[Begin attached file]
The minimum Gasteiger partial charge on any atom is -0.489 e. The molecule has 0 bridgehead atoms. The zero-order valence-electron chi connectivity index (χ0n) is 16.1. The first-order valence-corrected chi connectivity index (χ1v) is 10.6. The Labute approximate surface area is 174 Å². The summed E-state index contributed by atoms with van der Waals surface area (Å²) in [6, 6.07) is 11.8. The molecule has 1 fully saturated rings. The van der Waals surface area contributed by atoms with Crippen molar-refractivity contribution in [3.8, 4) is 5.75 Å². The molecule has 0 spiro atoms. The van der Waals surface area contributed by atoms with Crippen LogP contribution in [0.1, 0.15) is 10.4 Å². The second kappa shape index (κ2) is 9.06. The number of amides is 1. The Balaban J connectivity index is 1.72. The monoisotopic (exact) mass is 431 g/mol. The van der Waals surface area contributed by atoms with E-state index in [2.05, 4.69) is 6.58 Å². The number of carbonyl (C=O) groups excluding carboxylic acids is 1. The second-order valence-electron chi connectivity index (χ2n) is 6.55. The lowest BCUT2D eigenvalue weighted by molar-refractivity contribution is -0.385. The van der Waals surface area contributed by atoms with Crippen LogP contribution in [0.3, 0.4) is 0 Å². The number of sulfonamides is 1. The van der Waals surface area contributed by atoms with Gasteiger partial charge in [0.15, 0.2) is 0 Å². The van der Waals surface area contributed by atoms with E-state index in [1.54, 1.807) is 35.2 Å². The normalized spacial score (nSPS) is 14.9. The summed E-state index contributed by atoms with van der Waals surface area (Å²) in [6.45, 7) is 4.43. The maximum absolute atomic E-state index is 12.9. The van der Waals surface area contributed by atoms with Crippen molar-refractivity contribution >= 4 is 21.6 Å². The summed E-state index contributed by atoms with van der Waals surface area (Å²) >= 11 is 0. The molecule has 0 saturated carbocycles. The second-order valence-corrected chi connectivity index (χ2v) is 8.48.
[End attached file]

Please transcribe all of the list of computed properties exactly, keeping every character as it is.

The minimum Gasteiger partial charge on any atom is -0.489 e. The molecule has 0 bridgehead atoms. The zero-order valence-electron chi connectivity index (χ0n) is 16.1. The first-order valence-corrected chi connectivity index (χ1v) is 10.6. The Labute approximate surface area is 174 Å². The summed E-state index contributed by atoms with van der Waals surface area (Å²) in [6, 6.07) is 11.8. The molecule has 1 fully saturated rings. The van der Waals surface area contributed by atoms with Crippen molar-refractivity contribution in [3.8, 4) is 5.75 Å². The molecule has 0 spiro atoms. The van der Waals surface area contributed by atoms with Crippen LogP contribution in [0.1, 0.15) is 10.4 Å². The second kappa shape index (κ2) is 9.06. The number of amides is 1. The Balaban J connectivity index is 1.72. The monoisotopic (exact) mass is 431 g/mol. The van der Waals surface area contributed by atoms with E-state index in [2.05, 4.69) is 6.58 Å². The number of carbonyl (C=O) groups excluding carboxylic acids is 1. The second-order valence-electron chi connectivity index (χ2n) is 6.55. The lowest BCUT2D eigenvalue weighted by molar-refractivity contribution is -0.385. The van der Waals surface area contributed by atoms with Crippen LogP contribution in [0.3, 0.4) is 0 Å². The number of sulfonamides is 1. The van der Waals surface area contributed by atoms with Gasteiger partial charge in [0.15, 0.2) is 0 Å². The van der Waals surface area contributed by atoms with E-state index in [1.54, 1.807) is 35.2 Å². The normalized spacial score (nSPS) is 14.9. The summed E-state index contributed by atoms with van der Waals surface area (Å²) in [6.45, 7) is 4.43. The maximum absolute atomic E-state index is 12.9. The van der Waals surface area contributed by atoms with Crippen molar-refractivity contribution >= 4 is 21.6 Å². The summed E-state index contributed by atoms with van der Waals surface area (Å²) >= 11 is 0. The molecule has 0 saturated carbocycles. The second-order valence-corrected chi connectivity index (χ2v) is 8.48.